The Branding of Peace and Respect (with a thank you, Mind Over Markets)

In her her post on solar energy messaging on the Green Marketing Blog, Carolyn Parrs of Mind Over Markets points out that the message of the solar industry needs to come down to earth: we’ve got the technologies, this stuff isn’t rocket science, and we know—in the long run—it will best serve ourselves and future generations. Let’s get ‘er done and reap the rewards!

(Of course, as one blog commenter points out, ROI still must play a large role in the conversation. I’ll leave that to those of you with the spreadsheets.)

But the observation that really intrigued me in her post is this: “The loudest voices we hear are the ones against whatever is put in front of them.” Our media—and, more broadly, our culture—has devolved into one in which the loudest, roughest bully gets his way, right or wrong. Might makes the right to be “the decider.”

That’s not exactly a revelation. And, one could rightly argue that the election of Barack Obama and comparatively progressive majorities in the Senate and the House stand as historic victories for peaceful, positive, grassroots democracy in the U.S. We have seen intriguing new work on our most challenging issues as a result. Whether or not one agrees with the unfolding policies, at least things are moving that haven’t budged in decades. Inaction breeds criticism without having to risk new ideas. Cooperative action affords the opportunity to determine what works and what doesn’t.

And therein lies the crux of our sustainability communications debacle. When major radio personalities state that activists working to salvage our environment should “go off and die,” when congressmen shout “you lie!” to the president during a formal address, when parents tell children that the president is lying about trying to get more funding to public schools, we have utterly lost the qualities of peacefulness and respect—and, therefore, constructive, cooperative action—in our culture.

Where is the respect? Where is the common decency? Where is the peaceful approach to solving our differences and finding common ground?

In the U.S., the brand of peace and respect is weakness. Peace is for sissies. Being respectful is wimpy. We have raised our children—especially our men—for generations on that brand. Showing compassion, acknowledging the dignity in another—particularly one who may appear to be from a lower socio-economic class—makes one a no-account do-gooder. And, that is exactly what is wrong with the branding of renewable energy, natural products, energy efficiency, socially responsible investing, green building, and every other sustainability space.

Sustainability messaging doesn’t need to get mean, nasty, and shout down the other guy. That’s just not our style. But it needs to get tough. We need to say, “We won. We won because the majority of people think we’re right. Majority rules. The loud mouth on the radio is wrong.We are right, so let’s get it done.”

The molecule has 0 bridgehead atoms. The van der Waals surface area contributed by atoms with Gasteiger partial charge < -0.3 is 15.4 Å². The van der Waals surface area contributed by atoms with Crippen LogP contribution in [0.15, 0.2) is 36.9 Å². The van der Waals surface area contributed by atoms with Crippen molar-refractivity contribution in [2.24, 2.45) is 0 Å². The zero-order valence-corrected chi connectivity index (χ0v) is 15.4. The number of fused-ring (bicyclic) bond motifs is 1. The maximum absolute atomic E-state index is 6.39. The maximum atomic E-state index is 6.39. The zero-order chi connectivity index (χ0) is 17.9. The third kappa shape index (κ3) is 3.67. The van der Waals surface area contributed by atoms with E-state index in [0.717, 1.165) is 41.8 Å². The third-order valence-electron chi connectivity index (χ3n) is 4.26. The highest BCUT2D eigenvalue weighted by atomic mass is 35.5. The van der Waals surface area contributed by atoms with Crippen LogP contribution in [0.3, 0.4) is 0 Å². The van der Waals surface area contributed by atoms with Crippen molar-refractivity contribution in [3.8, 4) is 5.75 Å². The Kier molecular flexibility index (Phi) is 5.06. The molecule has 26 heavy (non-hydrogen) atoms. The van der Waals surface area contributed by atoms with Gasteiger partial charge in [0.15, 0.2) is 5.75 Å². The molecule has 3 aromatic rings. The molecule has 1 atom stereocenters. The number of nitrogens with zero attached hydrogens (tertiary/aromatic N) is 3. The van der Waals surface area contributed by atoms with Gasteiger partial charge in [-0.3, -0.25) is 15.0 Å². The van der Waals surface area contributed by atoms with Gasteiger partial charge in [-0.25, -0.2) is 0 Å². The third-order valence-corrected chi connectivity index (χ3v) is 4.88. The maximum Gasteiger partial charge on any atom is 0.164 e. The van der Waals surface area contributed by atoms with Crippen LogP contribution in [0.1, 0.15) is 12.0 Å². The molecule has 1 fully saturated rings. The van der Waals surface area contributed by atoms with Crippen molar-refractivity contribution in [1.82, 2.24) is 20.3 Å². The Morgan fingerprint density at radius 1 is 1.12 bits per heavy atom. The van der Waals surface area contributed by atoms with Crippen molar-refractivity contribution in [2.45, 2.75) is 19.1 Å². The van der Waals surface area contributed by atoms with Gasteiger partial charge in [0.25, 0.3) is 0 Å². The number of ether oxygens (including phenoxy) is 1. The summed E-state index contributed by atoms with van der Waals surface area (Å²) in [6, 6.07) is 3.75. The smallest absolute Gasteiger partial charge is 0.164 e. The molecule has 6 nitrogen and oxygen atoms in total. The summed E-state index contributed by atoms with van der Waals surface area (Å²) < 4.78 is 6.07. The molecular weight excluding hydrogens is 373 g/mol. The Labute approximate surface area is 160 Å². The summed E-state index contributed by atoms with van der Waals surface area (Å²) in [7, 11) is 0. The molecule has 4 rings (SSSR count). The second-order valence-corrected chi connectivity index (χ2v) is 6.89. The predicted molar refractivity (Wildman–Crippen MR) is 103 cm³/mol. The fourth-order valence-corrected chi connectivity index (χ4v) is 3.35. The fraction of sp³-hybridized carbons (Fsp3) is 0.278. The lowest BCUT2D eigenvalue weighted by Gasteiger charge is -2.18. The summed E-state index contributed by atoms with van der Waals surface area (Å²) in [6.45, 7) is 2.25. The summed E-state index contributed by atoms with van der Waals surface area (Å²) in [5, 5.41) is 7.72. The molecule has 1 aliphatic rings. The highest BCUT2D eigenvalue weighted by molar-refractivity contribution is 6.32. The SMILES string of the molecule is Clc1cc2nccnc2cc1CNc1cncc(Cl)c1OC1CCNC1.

Sustainability messaging needs to stop laying over like wet grass. It needs to say, “Buy a $30,000 SUV, in 10 years you have a used up SUV. Buy a $30,000 solar pv system, and in 10 years you have free energy AND you get to be a smug SOB because everyone else will be scrambling to pay their outrageous energy bills. ”

Sustainability messaging needs to put it’s foot down. “Sure, your contractor resisting every green thing you want to do—it’s what he knows. Tell him if he doesn’t get on board, he’s fired. We’ll give you a list of experienced contractors who get it. We’ve got your back.”

Ultimately, sustainability—in the broadest view, after the profits are counted—is about humanity. It’s about solving the problems that prevent us from having a more just, peaceful world. It’s about respecting the rights of all beings to coexist and access the resources they need. It’s about compassion; it’s about dignity.

We need to give these characteristics a new brand. Compassion, respect, and peace need to equated with toughness, pragmatism, and even profit. This can be done; I have a real life example. My father is a retired Marine Corp colonel and Vietnam vet and one of the kindest, most gentle, respectful, happiest, peace-loving people I know. His rifle and pistol marksmanship records stood for years at the Quantico Command & Staff College.  He believes passionately in socially responsible investing and is a cheerleader for Michael Pollan and Thomas Friedman. Obviously, physical, mental, and social toughness can coexist in the same person—and the same business or culture—as peacefulness and respectfulness. The world abounds with examples. Yet, as my father would point out, we have at least three well-known academic institutions to train citizens to go to war, but the average citizen cannot name an institution that instructs us in implementing peace and respect.

So, as Ms. Parrs challenged the solar industry to bring its messaging down to earth, I challenge everyone in the sustainability spaces to rebrand peace and respect in the U.S. Let’s make it hip, not only to be green, but to be respectful and peaceful. Get people curious about learning these qualities. Let’s show the bullies that through those qualities, we are getting the job of saving humanity done.

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